Borrow My Doggy is an early stage business, however, it has a proven product, a developed platform and a significant subscriber base. The Company is built around a subscription model, £44.99 for owners and £9.99 for borrowers per annum. This covers a verification process and provides access to a 24/7 vet line and third party liability insurance.

The company plans to build its membership to 365,000 by 2019. Which will bring revenues of £10m and an EBIT of £4.4m.

The platform promises a nice short exit strategy (planning a trade sale in three years) but the big disappointment here is that the minimum investment is £10,000, so not one for retail investors!

Did the company miss an opportunity here? A high minimum investment threshold locks out the crowd and probably many of its 300,000 site visitors who would have undoubtedly liked to claim a stake in the business and at the same time become proponents of the platform.

One company that is looking to its customer base for backing is Vibe Tickets, the marketplace for second-hand tickets has built up a large digital following since its launch which prompted its crowdfunding decision.

Head of product Jonathan Smillie said: "We are a business that relies on the strength of our community and therefore crowdfunding is a nice fit for us."

"We want to get as many people from our community invested in our business as shareholders as this further validates the concept behind Vibe Tickets."

Vibe Tickets is on a mission to disrupt the multi-billion pound secondary ticket market with its new app which brings together buyers and sellers of second-hand tickets.

A report from The All-Party Parliamentary Group on Music, the ticket resale market in the UK is estimated to be worth an annual £3bn and another report by the Europe Economics Group (Analysis of the Secondary Sales Market for Tickets for Sporting, Cultural, and other Events), estimated that between 20 and 40 per cent of tickets re-sold on the secondary market at anything between 100 and 250 per cent increase of their face value.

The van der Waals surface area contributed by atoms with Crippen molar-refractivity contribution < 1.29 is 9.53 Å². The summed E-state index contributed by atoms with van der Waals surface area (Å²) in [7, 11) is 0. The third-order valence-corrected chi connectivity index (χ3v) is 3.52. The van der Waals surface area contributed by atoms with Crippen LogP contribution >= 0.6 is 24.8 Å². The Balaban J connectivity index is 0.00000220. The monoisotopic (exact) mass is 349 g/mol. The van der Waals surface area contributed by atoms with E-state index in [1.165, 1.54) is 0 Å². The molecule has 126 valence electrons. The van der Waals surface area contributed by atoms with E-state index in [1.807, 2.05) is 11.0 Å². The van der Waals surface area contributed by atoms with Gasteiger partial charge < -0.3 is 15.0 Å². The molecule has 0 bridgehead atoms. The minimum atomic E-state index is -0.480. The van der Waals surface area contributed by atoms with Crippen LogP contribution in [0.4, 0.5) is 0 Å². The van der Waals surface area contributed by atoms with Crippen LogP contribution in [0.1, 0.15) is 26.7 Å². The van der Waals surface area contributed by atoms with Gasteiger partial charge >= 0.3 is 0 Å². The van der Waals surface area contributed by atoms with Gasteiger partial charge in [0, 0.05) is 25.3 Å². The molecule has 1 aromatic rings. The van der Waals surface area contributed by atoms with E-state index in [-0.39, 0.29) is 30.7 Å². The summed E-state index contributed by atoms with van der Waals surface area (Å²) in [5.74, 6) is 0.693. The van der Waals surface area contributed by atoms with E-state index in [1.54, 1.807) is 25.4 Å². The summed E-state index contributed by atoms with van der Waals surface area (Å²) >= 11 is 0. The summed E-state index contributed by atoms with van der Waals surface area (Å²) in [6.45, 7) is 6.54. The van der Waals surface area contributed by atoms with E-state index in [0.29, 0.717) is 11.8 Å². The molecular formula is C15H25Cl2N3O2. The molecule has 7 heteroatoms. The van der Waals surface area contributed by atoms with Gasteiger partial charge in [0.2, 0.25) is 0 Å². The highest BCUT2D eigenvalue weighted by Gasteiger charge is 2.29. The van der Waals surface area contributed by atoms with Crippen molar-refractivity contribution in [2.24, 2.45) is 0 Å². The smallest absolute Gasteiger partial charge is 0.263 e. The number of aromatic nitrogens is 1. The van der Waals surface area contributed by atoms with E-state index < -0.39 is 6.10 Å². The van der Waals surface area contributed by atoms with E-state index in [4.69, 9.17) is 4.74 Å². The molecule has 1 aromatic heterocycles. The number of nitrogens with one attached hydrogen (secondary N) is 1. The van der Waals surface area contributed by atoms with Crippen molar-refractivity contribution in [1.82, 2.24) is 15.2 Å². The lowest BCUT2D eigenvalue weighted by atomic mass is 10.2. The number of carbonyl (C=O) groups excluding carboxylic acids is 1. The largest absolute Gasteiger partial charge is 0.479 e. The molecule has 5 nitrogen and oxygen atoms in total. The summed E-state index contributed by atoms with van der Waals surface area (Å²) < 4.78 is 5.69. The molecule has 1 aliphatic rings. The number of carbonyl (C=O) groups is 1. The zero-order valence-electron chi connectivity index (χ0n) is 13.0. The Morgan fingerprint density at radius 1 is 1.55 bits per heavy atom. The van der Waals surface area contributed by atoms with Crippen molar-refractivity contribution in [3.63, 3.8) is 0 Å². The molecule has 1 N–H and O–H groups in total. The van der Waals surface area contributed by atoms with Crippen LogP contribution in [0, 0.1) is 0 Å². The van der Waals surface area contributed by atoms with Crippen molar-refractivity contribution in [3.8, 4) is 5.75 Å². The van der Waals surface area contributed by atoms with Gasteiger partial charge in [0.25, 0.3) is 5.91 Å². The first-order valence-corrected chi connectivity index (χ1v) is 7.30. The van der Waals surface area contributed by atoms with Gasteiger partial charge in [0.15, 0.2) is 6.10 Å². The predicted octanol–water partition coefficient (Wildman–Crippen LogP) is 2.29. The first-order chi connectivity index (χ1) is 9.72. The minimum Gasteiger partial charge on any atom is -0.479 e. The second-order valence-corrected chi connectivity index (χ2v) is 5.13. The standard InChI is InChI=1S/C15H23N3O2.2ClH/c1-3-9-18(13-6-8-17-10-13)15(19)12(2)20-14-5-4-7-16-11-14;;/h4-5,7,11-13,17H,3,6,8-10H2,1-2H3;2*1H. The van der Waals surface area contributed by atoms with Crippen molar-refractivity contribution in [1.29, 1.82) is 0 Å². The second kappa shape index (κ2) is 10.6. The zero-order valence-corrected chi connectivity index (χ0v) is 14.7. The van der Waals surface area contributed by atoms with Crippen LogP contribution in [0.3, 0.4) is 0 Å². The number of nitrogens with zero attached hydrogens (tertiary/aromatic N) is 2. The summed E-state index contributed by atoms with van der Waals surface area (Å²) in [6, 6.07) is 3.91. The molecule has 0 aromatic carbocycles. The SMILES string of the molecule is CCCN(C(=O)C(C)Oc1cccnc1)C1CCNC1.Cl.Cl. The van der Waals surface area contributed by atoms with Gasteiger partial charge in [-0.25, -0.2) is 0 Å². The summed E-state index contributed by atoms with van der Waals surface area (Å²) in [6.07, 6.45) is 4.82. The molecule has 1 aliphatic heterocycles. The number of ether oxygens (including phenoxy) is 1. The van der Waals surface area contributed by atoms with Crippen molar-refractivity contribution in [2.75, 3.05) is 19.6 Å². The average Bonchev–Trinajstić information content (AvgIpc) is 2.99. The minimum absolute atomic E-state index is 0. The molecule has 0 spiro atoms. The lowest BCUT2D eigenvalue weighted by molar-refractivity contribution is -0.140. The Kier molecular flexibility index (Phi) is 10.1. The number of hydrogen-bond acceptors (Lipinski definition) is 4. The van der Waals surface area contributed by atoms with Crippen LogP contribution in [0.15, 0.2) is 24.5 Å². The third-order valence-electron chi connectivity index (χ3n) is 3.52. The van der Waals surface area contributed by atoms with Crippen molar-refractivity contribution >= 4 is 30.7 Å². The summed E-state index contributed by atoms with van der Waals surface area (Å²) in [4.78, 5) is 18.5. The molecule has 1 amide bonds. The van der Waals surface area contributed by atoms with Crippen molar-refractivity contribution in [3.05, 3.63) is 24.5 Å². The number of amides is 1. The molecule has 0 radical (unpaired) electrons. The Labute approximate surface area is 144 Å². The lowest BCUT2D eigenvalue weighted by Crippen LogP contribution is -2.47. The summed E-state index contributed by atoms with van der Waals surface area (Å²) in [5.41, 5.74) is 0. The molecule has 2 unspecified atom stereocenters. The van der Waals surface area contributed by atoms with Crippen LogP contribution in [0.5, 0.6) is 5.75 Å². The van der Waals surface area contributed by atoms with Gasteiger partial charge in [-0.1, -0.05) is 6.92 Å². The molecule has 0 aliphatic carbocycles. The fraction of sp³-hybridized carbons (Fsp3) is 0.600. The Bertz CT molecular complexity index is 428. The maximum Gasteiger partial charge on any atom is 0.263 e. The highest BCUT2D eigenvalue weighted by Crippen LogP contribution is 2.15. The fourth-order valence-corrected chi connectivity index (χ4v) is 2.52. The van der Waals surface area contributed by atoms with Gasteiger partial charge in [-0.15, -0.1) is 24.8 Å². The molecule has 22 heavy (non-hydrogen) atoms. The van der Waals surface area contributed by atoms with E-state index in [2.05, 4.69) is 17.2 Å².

Vibe is manoeuvring into a competitive market and it is up against some big players, but its unique business model differentiates. The company is not planning to add any fees or margin to ticket prices but will instead generate revenue from delivery charges and optional insurance products. Ensuring a marketplace for transparently and at fair value will make it the first port of call for all ticket buyers.

The company has forecast a turnover of £38m by 2020.

Vibe had an earlier raise of £400,000, including £200,000 from technology entrepreneur Matt Newing and the enterprise won backing from Richard Branson and was awarded £20,000 by the Virgin Media Business competition. Founder Luke Massie spent a day at Branson’s home, meeting his team of experts and associates.

Vibe is now looking to raise £600,000 via a crowdfunding platform for a 10 percent equity share in the business. It wants the capital for further app development, increased staffing and user acquisition.

The minimum investment is £10 and the company is offering both A and B Shares. The campaign is currently running on Crowdcube.